Biography of King of la taifa de Toledo Abú Muhammad Ismail (ca.990-1043)

King of the taifa of Toledo, born to 990 and died in 1043. His full name was Abú Muhammad Ismail ibn Abd to Al - Rahmán ibn Di-l-Nun. During his reign he/she laid the foundations of the important Toledo taifa, ruled by the dunnuni dynasty until the taking of Toledo by Alfonso VI in 1085.

Son of Abd al - Rahmán ibn Di-l-Nun, Lord of Santaver and important leader of the time of Almanzor, Ismail was of Berber origin Hawwara and his family had arrived to the Iberian peninsula in 711. In the following three centuries had stood out as Emirs of al - Andalus border, located in Santabariyya, in the province of Cuenca. In 1018 Ismail received his father's mastery of the castle of Ucles, and that same year was sent by him to Toledo, when the Toledo, tired of the bad Government of the Banu Matiyo, asked the Lord of Santaver that took the City Government.

Ismail ruled with the title of al - Zafir and took hold in the Toledo Government thanks to the performance of the Sheikh of the city, Abu Bakr ibn al - Hadidi, whose power caused misgivings among the notables from Toledo. Al - Zafir rejected joining the party of the false Hisham II, sponsored in 1035 by Abul Qasim Muhammad I of Seville; in fact, their currencies figuration Caliphate of Abd Allah, appears in probably the generic title. On his death was succeeded by his son Abul Hassan Yahya ibn Ismail, with which the dynasty reached its peak.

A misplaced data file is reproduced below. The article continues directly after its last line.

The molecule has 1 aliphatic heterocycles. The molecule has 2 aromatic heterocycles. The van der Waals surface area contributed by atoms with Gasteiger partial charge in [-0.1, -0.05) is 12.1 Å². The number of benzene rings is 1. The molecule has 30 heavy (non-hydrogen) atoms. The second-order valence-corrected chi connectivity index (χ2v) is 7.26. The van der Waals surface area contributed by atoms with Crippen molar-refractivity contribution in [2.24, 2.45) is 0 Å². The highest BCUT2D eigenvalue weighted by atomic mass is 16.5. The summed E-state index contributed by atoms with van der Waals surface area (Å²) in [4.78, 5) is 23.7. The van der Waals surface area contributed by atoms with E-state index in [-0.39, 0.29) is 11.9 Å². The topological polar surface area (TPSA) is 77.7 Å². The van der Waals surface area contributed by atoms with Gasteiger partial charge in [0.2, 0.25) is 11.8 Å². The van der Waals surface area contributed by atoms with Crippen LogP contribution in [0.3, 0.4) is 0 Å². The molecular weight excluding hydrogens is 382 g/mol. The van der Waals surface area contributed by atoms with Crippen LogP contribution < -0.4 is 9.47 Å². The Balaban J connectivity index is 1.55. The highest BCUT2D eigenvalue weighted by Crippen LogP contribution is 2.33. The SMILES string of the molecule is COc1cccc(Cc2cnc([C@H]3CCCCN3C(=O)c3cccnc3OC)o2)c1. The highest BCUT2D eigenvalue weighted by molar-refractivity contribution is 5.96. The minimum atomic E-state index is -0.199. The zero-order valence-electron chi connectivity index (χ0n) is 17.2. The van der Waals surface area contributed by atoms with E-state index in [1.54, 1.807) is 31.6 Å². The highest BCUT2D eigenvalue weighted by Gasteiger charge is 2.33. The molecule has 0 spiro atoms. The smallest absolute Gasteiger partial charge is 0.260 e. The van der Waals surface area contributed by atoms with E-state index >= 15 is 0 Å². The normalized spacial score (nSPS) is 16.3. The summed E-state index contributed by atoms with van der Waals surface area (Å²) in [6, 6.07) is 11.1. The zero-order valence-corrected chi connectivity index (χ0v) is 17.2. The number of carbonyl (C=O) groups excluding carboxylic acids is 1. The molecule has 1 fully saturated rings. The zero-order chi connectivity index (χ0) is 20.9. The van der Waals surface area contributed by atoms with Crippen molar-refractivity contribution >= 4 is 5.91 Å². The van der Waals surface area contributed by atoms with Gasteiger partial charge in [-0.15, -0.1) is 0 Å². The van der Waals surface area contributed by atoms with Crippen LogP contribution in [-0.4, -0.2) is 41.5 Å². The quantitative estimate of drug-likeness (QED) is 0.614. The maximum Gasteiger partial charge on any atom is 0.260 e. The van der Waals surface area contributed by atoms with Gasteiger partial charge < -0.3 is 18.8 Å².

During his reign he/she became the Toledo Court a Pleiad of writers, which already announced of his son shine. According to the Chronicle of Ibn Hayyan was an extremely avariento man; the rest of the sources agreed that maintained a reign prosperous and at peace thanks to a repressive policy on its own nationals.


DOZY, R. Histoire des Muslim d'Espagne juste la conquête de l' Cordoba pas les Almoravides. Paris, 1932

JOVER ZAMORA, J.M. (dir). "The Taifa kingdoms. Al - Andalus in the 11th century,"in history of Spain Menéndez Pidal, vol. VIII-I. Madrid, Espasa Calpe, 1994.